But this is my suspicion: Maybe the notion of “village center” can be useful under certain circumstances if its aids a preference for residential density. And if there’s no “village center” handy, then just make one up.

Why is the council going along with this sketchy approach to annexation?

Why allow ANY annexation into a city that’s purportedly “built out”?

Taxes paid by the annexed homes almost always fall short of the city expense to provide police, fire, ambulance and other services. So why do it?

Should not EVERY annexation include a very simple checklist: (1) How much in taxes will the annexed properties produce each year versus (2) how much will the city pay in providing services for the annexed area and in dealing with traffic issues created by the annexation?

If it’s way positive revenue for the city (unlikely), consider annexing it. If it’s negative for the city, say no. How simple would that be? But I never hear a council talk about annexations in those simple terms.

By the way, annexations are not a constitutional right. No property owner has the right to demand annexation. And no city can be forced to annex land (unless the legislature steps in). It is always at the discretion of the city or town council. So why is there so much annexation without publicly declaring the answers to my two checklist questions?

I’m a village guy. Let’s protect our villages.

[Cal Beverly has been editor and publisher of The Citizen since 1993.]


  1. Excellent column. This mayor and the previous one and Prebor and King have defied the PTC citizens wishes in the area of residential development in my opinion. I take little pleasure in knowing I did not vote for any of the three. It is critical that we vote for candidates who uphold the Village concept and stop the unwanted residential growth.

  2. Excellent column. This mayor and the previous one and Prebor and King have defied the PTC citizens wishes in the area of residential development in my opinion. I take little pleasure in knowing I did not vote for any of the three. It is critical that we vote for candidates who uphold the Village concept and stop the unwanted residential growth.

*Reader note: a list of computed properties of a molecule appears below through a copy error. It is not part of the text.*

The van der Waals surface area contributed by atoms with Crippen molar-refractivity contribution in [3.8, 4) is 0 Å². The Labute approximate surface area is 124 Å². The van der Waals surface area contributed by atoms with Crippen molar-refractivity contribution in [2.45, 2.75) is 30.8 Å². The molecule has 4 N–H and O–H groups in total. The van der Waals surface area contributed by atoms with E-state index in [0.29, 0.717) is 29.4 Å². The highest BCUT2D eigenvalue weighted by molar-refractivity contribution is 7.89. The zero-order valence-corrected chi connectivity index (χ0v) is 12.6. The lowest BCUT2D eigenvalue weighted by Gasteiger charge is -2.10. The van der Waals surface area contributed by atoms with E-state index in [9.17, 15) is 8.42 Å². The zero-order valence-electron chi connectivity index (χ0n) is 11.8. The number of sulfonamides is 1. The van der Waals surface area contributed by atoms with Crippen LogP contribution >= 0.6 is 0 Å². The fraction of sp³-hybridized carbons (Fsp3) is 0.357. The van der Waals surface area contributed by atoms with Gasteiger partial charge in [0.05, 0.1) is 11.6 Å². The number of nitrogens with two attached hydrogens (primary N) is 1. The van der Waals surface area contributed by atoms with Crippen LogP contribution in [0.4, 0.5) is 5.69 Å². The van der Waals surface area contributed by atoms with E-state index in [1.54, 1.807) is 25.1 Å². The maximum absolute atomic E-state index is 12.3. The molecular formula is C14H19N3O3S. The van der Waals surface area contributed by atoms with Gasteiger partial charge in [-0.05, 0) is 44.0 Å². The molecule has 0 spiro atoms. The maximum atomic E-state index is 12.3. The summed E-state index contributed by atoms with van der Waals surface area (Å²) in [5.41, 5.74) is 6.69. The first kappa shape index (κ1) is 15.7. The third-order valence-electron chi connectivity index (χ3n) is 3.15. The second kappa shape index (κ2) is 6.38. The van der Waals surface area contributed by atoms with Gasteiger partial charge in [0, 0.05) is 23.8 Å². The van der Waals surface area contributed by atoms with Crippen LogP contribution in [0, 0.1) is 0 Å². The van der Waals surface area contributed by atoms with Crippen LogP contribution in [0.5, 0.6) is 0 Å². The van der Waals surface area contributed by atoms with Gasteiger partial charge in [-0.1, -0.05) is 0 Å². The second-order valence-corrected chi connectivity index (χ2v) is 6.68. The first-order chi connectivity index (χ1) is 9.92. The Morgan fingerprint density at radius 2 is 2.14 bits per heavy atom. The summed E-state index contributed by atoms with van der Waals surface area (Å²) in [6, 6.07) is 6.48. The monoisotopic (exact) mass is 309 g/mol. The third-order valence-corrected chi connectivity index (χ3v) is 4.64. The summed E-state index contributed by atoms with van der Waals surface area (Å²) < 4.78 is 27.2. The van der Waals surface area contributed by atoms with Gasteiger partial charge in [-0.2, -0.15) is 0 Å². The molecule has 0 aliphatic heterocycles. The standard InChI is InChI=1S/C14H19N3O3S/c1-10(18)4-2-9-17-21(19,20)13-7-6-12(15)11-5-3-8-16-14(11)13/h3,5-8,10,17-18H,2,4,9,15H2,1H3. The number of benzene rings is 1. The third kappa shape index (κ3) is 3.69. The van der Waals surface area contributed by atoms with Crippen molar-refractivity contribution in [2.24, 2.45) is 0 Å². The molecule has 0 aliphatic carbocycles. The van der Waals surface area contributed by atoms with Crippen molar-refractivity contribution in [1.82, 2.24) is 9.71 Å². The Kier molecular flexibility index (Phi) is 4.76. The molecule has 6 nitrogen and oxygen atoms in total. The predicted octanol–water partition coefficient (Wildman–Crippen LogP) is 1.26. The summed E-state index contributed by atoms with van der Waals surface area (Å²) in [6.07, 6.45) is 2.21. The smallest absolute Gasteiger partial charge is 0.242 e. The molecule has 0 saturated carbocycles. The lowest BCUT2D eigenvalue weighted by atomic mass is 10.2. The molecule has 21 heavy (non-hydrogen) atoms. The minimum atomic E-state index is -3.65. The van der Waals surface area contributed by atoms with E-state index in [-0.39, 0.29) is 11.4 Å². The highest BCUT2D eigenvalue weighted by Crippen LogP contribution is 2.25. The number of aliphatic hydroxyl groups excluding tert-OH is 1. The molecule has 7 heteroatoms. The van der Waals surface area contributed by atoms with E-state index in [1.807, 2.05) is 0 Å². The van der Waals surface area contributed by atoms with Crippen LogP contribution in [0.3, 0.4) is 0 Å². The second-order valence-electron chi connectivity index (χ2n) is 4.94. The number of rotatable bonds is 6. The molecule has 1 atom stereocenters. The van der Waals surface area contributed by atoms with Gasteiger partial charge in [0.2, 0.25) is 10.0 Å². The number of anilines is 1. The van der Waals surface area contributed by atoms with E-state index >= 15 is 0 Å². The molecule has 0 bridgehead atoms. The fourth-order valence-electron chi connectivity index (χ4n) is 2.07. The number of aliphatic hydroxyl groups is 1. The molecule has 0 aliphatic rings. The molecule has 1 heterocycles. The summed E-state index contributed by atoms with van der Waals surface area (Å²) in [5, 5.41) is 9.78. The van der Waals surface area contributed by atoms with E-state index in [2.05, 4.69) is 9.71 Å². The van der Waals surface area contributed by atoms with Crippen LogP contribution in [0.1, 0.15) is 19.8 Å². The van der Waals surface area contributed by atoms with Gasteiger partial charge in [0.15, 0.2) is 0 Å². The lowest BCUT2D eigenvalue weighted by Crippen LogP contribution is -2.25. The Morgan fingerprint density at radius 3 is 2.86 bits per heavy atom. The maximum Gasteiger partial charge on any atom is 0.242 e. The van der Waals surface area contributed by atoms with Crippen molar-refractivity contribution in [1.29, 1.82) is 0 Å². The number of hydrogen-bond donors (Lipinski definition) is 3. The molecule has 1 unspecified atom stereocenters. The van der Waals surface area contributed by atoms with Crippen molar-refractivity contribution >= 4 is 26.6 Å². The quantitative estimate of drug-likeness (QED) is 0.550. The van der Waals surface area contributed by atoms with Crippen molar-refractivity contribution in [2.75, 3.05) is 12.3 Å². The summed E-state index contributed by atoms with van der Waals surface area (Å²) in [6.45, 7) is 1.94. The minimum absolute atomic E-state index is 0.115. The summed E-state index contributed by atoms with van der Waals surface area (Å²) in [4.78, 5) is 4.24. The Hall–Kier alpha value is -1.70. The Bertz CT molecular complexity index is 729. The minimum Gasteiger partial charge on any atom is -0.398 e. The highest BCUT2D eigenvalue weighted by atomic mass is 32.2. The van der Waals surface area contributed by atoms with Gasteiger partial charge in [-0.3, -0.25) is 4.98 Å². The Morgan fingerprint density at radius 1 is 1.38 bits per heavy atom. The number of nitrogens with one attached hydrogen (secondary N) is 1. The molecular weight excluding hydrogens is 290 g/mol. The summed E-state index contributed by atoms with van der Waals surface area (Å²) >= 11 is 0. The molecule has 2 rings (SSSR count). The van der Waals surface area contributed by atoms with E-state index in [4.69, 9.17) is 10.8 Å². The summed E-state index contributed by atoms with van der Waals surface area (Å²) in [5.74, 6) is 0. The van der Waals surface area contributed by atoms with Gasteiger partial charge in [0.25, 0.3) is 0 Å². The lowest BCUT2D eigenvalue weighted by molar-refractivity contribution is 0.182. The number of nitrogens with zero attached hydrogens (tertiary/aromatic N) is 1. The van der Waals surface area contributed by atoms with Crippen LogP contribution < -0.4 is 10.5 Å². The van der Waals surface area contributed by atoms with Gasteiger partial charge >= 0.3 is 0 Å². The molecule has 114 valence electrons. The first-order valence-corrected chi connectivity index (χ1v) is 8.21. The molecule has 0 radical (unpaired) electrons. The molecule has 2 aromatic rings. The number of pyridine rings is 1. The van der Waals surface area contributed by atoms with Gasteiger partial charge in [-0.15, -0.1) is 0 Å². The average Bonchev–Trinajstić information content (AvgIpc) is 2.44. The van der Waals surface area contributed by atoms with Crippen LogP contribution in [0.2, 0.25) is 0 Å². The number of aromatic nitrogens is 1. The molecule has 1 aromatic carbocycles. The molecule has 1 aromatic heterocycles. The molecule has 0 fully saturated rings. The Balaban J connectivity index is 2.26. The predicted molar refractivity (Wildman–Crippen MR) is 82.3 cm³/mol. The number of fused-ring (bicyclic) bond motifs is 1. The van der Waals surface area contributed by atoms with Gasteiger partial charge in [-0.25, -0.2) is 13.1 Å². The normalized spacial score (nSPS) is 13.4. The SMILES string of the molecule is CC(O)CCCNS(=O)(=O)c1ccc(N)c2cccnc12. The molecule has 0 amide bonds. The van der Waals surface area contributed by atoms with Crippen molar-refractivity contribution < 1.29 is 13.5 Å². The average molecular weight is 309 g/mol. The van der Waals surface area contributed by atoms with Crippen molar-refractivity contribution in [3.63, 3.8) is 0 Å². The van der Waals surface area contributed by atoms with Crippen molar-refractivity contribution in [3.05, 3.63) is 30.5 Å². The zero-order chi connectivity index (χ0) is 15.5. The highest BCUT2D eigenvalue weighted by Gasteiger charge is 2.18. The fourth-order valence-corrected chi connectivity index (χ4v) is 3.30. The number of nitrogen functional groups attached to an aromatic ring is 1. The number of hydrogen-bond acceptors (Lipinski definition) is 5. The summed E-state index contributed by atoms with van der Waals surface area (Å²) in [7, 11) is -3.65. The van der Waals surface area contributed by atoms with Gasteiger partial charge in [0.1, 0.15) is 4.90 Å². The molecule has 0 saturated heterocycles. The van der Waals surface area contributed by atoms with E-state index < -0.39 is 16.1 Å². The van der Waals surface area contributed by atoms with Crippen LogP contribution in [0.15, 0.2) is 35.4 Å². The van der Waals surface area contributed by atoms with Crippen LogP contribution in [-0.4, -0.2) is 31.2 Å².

3. You hit the nail on the head. I’ve never understood this constant need to annex more land into PTC. Two members of Council along with the Mayor seemed determined to annex/develop/rezone our city as fast as they can. King and Prebor in particular before they come off council.

  4. More and more development never ends well in the long term, especially higher density.
    Oh and despite the millage rate staying the same, if you are paying more taxes this year than last, that’s a tax increase! What happens when residential values drop, and history tells us they will?? You guessed it, taxes increase!

  5. As a resident for 27 years I’m so sad too see the destruction wrought by a few errant councils over the years but none as bad as Mayor Learnard, councilmen King and Prebor.

    The destruction is almost complete but we have an election coming up and I can’t wait to vote for Suzanne Brown.

    Thank you, Cal, for your many years of faithful commentary and bringing important news to our community!

  6. I notice that churches are absent from blame in the upending of the village concept. Mega churches were not part of the original idea but that didn’t stop the Presbyterian, Baptist and Methodist churches from expanding.

  7. Thanks for the insightful column, Mr. Beverly.
    The original concept for PTC included large residential lots (early homes had septic systems) and ample remaining greenspaces for cart paths and public areas…land was cheap and plentiful.
    What is left in 2023 are mostly areas to be repurposed into housing with 15′ lot offsets. It seems inevitable that this will happen based on the cost of space available to redevelop…build it close together and straight up if possible…Centennial was, I think, the first set of homes to do this over 20 years ago.
    People are so willing to buy in PTC they will pay other worldly prices to live in “unicorn neighborhoods” behind the NAPA store and next to a Mobile Home Park…areas that were otherwise unthought of for residential development until now.

  8. Thanks Cal… Seems like every time we turn around now, the council and especially the mayor have abandoned the good citizens of PTC. If they are allowed to continue, we’ll lose lose all the reasons that brought us here to raise our families. We have zoning laws for a good reason, and they don’t need to change.